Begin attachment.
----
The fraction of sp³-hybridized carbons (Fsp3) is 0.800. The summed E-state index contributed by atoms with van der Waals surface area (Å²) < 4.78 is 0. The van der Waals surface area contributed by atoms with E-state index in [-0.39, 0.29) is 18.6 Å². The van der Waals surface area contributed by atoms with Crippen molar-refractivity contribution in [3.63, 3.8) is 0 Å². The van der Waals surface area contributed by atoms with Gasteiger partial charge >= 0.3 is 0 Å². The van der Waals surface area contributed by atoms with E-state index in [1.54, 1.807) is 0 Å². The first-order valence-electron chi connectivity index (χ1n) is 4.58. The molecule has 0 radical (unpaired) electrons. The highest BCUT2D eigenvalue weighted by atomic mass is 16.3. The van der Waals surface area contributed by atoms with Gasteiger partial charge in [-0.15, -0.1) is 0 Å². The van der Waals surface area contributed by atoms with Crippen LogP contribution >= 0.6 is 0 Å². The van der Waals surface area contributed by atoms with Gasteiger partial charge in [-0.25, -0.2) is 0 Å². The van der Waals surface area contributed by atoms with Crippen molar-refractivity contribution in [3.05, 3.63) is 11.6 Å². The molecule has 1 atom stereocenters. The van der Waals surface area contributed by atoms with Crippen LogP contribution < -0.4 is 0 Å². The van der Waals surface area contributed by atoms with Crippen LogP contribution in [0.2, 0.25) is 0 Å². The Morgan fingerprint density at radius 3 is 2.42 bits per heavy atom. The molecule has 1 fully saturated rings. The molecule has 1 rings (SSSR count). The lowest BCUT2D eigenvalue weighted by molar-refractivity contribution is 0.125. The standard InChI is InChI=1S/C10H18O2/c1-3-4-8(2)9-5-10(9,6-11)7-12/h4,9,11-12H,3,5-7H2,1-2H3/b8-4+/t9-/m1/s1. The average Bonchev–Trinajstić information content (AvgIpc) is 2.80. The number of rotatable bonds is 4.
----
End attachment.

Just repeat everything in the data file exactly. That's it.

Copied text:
The fraction of sp³-hybridized carbons (Fsp3) is 0.800. The summed E-state index contributed by atoms with van der Waals surface area (Å²) < 4.78 is 0. The van der Waals surface area contributed by atoms with E-state index in [-0.39, 0.29) is 18.6 Å². The van der Waals surface area contributed by atoms with Crippen molar-refractivity contribution in [3.63, 3.8) is 0 Å². The van der Waals surface area contributed by atoms with Gasteiger partial charge >= 0.3 is 0 Å². The van der Waals surface area contributed by atoms with E-state index in [1.54, 1.807) is 0 Å². The first-order valence-electron chi connectivity index (χ1n) is 4.58. The molecule has 0 radical (unpaired) electrons. The highest BCUT2D eigenvalue weighted by atomic mass is 16.3. The van der Waals surface area contributed by atoms with Gasteiger partial charge in [-0.15, -0.1) is 0 Å². The van der Waals surface area contributed by atoms with Crippen LogP contribution >= 0.6 is 0 Å². The van der Waals surface area contributed by atoms with Gasteiger partial charge in [-0.25, -0.2) is 0 Å². The van der Waals surface area contributed by atoms with Crippen molar-refractivity contribution in [3.05, 3.63) is 11.6 Å². The molecule has 1 atom stereocenters. The van der Waals surface area contributed by atoms with Crippen LogP contribution < -0.4 is 0 Å². The van der Waals surface area contributed by atoms with Crippen LogP contribution in [0.2, 0.25) is 0 Å². The Morgan fingerprint density at radius 3 is 2.42 bits per heavy atom. The molecule has 1 fully saturated rings. The molecule has 1 rings (SSSR count). The lowest BCUT2D eigenvalue weighted by molar-refractivity contribution is 0.125. The standard InChI is InChI=1S/C10H18O2/c1-3-4-8(2)9-5-10(9,6-11)7-12/h4,9,11-12H,3,5-7H2,1-2H3/b8-4+/t9-/m1/s1. The average Bonchev–Trinajstić information content (AvgIpc) is 2.80. The number of rotatable bonds is 4.